How to Talk to Your Kids About Cancer
Guest Post by: Allie Jones, Certified Child Life Specialist, Hematology & Oncology Department
I remember when my sweet mom came to me and broke the news:
“Allie, Mrs. South has cancer.”
My eight-year-old brain wasn’t quite sure what “cancer” was, but based on my mom’s expression, I knew it probably wasn’t a good thing.
In the following weeks I remember seeing Mrs. South, my beloved teacher, begin to physically change right before my eyes - she lost of all of her hair and became very weak and pale. What was this “cancer” that seemed to make her so sick and who gave it to her? Could I catch cancer if I gave her a hug? Was everyone I loved going to get cancer, too?
Mrs. South unfortunately died. I remember crying with my mom and processing what happened for months on end. I even made a picture book of Mrs. South and my mom helped send it to her family.
Looking back, I can’t help but be so grateful to my mom for being open and honest with me about Mrs. South’s condition. My mom never hid the news from me. She didn’t worry when she saw my tears and try to make Mrs. South’s death seem “not so bad.” She encouraged my self-expression, she welcomed my questions and she remained a constant, steady, and trustworthy support for me.
And yet, it is all too common that parents say they will not tell their child that someone they love (whether that be a classmate, family member or friend) has cancer because:
“I don’t want them to be sad.” (Hint: sadness is a normal and healthy emotion to express!)
“I don’t want to scare them.” (Hint: “Cancer” is just a word. If you provide gentle reassurance you can help your child feel more at peace.)
“They are just a kid. They don’t understand.” (Hint: Kids are sponges. They understand. And even if they are too young to understand full explanations, they can pick up on the emotions surrounding a cancer diagnosis.)
“My dad died from cancer, so I don’t want to tell them about this other cancer.” (Hint: Every person has their own unique story. Every patient fighting cancer has their own unique outcome. Kids will learn that as you guide them.)
Whether your own child has cancer, your child’s classmate or neighbor friend is newly diagnosed, or your very own “Mrs. South” is nearing the end of life, I want to share a few resources with you of how you can talk to children about cancer and how you can be a supportive presence when a loved one has cancer. Parents and caregivers have an important responsibility to model for children how they can process this news in a way that is supportive, truthful and even kid-friendly.
How to Talk to Your Kids About Cancer
1. Use developmentally appropriate wording. Use the actual name of the disease.
2. Consider using visuals to help them learn.
· Make the parts of blood out of candy
· Create cancer tumors out of play-doh
· Read children’s books about cancer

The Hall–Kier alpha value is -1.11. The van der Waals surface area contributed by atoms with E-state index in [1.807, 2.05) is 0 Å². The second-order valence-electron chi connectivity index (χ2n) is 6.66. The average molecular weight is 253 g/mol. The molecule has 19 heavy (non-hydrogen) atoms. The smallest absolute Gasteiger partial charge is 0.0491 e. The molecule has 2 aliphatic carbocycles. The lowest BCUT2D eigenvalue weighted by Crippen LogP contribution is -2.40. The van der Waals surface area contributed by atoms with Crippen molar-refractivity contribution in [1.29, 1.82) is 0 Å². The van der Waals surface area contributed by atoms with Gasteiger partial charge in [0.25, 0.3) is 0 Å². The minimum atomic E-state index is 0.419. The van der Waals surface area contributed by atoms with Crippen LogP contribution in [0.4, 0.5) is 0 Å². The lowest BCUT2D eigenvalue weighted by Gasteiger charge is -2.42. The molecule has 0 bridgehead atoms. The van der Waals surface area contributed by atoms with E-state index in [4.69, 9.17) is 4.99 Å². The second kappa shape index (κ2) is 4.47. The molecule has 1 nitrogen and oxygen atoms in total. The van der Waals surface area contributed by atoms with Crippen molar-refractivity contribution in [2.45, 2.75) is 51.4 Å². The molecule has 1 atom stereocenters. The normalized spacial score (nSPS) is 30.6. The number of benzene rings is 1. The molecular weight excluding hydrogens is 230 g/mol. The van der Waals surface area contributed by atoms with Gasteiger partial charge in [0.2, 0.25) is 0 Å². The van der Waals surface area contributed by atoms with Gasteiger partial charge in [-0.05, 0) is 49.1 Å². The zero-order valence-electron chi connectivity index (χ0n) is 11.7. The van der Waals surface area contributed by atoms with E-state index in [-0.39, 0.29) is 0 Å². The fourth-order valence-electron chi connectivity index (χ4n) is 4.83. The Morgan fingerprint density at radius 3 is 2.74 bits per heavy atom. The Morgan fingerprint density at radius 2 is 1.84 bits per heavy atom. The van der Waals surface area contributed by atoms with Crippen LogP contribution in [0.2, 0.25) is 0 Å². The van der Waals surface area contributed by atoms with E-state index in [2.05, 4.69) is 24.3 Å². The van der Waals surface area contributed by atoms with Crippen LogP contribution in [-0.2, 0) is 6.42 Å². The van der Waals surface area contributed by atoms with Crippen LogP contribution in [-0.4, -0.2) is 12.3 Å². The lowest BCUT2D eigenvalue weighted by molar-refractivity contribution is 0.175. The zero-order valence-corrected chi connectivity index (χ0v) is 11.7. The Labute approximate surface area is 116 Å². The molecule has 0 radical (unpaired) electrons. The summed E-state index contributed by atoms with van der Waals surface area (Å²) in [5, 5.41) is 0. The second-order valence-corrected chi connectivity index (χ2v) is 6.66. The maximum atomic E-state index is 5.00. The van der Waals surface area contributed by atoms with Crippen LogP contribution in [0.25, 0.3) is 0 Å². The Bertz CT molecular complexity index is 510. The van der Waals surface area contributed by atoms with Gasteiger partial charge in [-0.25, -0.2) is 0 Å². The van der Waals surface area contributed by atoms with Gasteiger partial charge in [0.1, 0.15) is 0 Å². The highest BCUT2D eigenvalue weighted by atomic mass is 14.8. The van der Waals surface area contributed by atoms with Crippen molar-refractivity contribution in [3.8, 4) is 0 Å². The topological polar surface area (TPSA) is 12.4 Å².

3. Encourage their expression of feelings & invite questions. Give yourself permission to express your own feelings as well! It teaches kids it's alright to feel things, too.
4. Reassure them that cancer is not anyone's fault and that they can't catch cancer like a cold.
5. Connect the child with other supportive relationships (e.g. school counselors, trusted family members, even other children who are experiencing similar circumstances).
6. Give choices when appropriate for how much the child wants to be involved. As an example, don’t force them to make “get well” cards.
7. Provide reassurance that it is okay to engage in activities the child enjoys. Kids process through difficult circumstances through play.
So, you have now explained “cancer” to your child. What now? Modeling. Once again parents and caregivers have the important responsibility to model for children how they can be a friend to the loved one with cancer in a way that respects the child’s choices, models appropriate grieving, and is the true support that the loved one needs.
Care for a Loved One with Cancer
Listen. Just being a caring presence is enough. Let the focus be on them, not on you.
Coach your kids on the ways they can be supportive and sensitive.
Instead of saying, “Anything I can do to help?”, offer specific ways you can help support (e.g. watch siblings, run an errand, organize a meal train, schedule a visit with their friend, drop off distraction or relaxation activities without expecting a visit with them).
Then, respect the loved ones needs/choices. Everyone handles their fight with cancer differently. Don’t force your own opinions. Continue to ask, “Whose needs are being met?
It’s okay to express your emotions with the loved one who has cancer. Just remember to keep the focus on their needs and feelings, too.
Allie is a Certified Child Life Specialist and the founder of the Child Life Cooperative website, podcast and YouTube channel-a resource for child life professionals and students. You can watch how Allie teaches about leukemia here.